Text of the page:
Sturridge went on to big things with club and country, albeit injuries restricted him from ever quite hitting the heights he should have done. But he regularly acknowledges the debt he owes Wanderers and Coyle for enhancing his reputation and turning him into a Premier League starter.

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LUKAS JUTKIEWICZ – Dougie Freedman had been so confident during Wanderers’ pre-season tour of Sweden and Denmark that the Middlesbrough forward would be signed in time for the Championship season, he had planned his tactics accordingly. A whole team had been built in preparation for Jutkiewicz’s arrival, which sadly never happened.

The former Everton and Southampton striker ignited a fairly sterile season for Bolton under Freedman in January 2014, scoring seven goals in 20 games.

Clearly unwanted at Boro, Jutkiewicz parted at the end of the season with a ‘see you soon’ rather than a ‘farewell’ and Freedman set to work signing sold, if unspectacular, free transfers to supplement his squad.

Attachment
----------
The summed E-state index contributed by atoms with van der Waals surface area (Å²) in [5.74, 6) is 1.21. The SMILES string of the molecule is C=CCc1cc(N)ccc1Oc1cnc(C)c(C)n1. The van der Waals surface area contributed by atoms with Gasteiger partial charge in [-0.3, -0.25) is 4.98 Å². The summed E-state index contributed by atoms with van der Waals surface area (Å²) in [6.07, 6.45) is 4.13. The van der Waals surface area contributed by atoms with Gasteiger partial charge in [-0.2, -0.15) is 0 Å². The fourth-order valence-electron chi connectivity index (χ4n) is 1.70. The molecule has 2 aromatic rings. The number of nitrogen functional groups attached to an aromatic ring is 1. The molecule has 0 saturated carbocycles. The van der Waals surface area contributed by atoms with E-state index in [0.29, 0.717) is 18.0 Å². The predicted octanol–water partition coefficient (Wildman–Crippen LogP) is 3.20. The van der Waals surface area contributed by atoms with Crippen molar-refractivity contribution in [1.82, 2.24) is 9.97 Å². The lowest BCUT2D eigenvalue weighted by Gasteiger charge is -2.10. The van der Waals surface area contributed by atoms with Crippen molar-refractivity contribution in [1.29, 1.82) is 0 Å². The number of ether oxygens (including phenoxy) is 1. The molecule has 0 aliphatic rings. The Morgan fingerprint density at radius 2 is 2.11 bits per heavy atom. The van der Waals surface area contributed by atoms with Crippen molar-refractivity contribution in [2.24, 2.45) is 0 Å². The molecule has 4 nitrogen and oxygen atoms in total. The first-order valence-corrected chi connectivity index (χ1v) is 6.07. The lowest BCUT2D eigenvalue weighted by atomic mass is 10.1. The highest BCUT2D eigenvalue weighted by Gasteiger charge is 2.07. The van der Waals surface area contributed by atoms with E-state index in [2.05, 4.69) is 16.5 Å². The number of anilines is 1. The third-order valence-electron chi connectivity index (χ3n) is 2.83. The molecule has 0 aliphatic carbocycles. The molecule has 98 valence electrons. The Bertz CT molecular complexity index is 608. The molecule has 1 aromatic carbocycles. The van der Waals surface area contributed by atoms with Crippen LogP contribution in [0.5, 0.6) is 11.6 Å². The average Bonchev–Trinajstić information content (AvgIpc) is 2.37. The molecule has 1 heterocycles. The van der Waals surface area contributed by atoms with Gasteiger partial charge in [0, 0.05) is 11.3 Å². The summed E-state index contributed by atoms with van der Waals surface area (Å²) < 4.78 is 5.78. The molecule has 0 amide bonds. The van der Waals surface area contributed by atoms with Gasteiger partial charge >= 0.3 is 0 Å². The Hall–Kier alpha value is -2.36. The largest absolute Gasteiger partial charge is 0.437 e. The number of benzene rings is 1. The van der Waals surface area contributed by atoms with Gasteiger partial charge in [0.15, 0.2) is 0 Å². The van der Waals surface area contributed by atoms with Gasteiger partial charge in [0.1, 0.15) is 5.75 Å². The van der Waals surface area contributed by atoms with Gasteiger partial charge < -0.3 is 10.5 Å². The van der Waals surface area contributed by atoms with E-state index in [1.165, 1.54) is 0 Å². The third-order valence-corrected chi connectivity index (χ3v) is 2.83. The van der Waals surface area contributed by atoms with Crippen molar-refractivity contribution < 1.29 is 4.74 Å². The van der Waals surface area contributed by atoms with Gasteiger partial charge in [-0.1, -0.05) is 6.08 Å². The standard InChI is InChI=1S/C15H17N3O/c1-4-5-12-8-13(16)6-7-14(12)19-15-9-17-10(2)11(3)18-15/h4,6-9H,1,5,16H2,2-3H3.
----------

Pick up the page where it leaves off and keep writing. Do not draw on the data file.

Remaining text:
Wanderers had expected to pay around £500,000 for the player but quickly found their plans in disarray as newly-promoted Premier League side Burnley tabled a bid of £1.5m.

Unable to match it, Freedman used some of his budget to sign youngsters Max Clayton and Kaiyne Woolery, and to sign Joe Mason on loan once again. By October the Scot was sacked.

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Norpig

Norpig
Nat Lofthouse
Nat Lofthouse

Some good players there, i remember Newsome coming in with Warhurst and they were both great. Craig Dawson was great as well.

I'd forgotten about Andy Dibble but i do remember Martin Pike.

wanderlust

wanderlust
Nat Lofthouse
Nat Lofthouse

Rodrigo, now at Leeds was pants with us but went on to score plenty for Benfica, Valencia and the Spanish national team but it's risky to invest heavily in "potential". Look at the career Marcos Alonso had after we sold him for a pittance.

Sluffy

Sluffy
Admin

wanderlust wrote:Rodrigo, now at Leeds was pants with us but went on to score plenty for Benfica, Valencia and the Spanish national team but it's risky to invest heavily in "potential". Look at the career Marcos Alonso had after we sold him for a pittance.

???

We didn't sell him, his contract expired.

We offered him a new contract - even stood by him after he drove the car that the girl died in - but he turned it down!

Marcos Alonso: Fiorentina sign Bolton's out-of-contract full-back